Less than one-third of Americans approve of the Republican tax plan, Quinnipiac figures show. Within this, 67% of Republicans approve of the legislation, making them the only demographic along party, race, gender, education or age lines to approve.
Mostly as a result of weak support from Democrats and independents regarding the proposed tax changes, only 29 percent of US adults as a whole approve of the plan, while 56 percent disapprove and 16 percent have no opinion.
Sixty-four percent of those surveyed said they believe the legislation would benefit the wealthy the most, 24 percent said it would benefit the middle class the most and 5 percent said it would benefit those with low incomes the most.
Speaking to reporters before a lunch with several Republican senators, Trump said the bill which passed the Senate last week would soon make it out of a conference committee and head to his desk for signing. Only 25 percent said Trump shouldn't be investigated. By contrast, just 7 percent of Democrats have no opinion about the GOP tax proposals.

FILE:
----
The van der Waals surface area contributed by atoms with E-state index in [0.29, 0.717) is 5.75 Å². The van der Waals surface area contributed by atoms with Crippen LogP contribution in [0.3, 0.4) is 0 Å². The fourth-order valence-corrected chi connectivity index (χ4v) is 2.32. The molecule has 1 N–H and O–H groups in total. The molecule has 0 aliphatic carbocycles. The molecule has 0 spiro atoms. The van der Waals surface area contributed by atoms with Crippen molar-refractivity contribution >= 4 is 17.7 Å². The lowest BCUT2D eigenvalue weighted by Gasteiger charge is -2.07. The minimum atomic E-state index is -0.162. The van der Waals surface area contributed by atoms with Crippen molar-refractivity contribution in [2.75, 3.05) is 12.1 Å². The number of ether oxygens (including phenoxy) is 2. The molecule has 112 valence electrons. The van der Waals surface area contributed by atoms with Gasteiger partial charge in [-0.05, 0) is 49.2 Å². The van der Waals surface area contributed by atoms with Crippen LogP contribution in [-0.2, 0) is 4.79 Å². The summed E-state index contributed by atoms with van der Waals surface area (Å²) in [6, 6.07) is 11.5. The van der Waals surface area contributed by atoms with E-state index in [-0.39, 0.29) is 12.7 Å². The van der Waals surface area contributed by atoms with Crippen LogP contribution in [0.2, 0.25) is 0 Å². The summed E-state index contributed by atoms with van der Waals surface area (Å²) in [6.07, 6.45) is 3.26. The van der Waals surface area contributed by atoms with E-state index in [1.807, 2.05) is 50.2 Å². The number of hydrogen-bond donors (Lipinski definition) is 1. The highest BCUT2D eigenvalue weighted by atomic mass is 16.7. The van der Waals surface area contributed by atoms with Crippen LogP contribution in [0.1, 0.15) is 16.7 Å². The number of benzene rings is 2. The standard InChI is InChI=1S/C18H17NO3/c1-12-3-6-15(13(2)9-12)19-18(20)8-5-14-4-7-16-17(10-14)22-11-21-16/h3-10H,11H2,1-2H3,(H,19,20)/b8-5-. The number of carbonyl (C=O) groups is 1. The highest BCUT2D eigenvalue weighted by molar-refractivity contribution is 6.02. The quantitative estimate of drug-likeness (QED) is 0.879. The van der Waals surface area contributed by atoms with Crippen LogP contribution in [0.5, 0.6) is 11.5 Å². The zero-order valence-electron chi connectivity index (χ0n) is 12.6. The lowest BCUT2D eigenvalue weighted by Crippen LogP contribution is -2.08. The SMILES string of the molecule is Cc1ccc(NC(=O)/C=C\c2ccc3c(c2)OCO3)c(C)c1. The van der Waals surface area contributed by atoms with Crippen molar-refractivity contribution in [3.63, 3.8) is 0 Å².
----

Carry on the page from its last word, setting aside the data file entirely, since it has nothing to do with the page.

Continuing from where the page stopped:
Here is a link to more details on the breakdown of the survey, including various subgroups. Both parties got failing grades for their handling of the matter in politics: 21 percent approve of Republicans' efforts, while 60 percent disapprove, versus 28 percent approval to 50 percent disapproval for Democrats.
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In fact, the Republican tax cuts are even more unpopular than tax hikes passed under presidents Clinton and George H.W. Bush.
President Trump's job approval rating was at 35 percent, with 58 percent saying they disapproved.
Additionally, 41% believed the plan would raise their taxes.
From November 29 to December 4, Quinnipiac University surveyed 1,508 voters nationwide with a margin of error of 3.1 percentage points, including the design effect.
Each sample of national adults includes a minimum quota of 70 percent cellphone respondents and 30 percent landline respondents, with additional minimum quotas by time zone within region.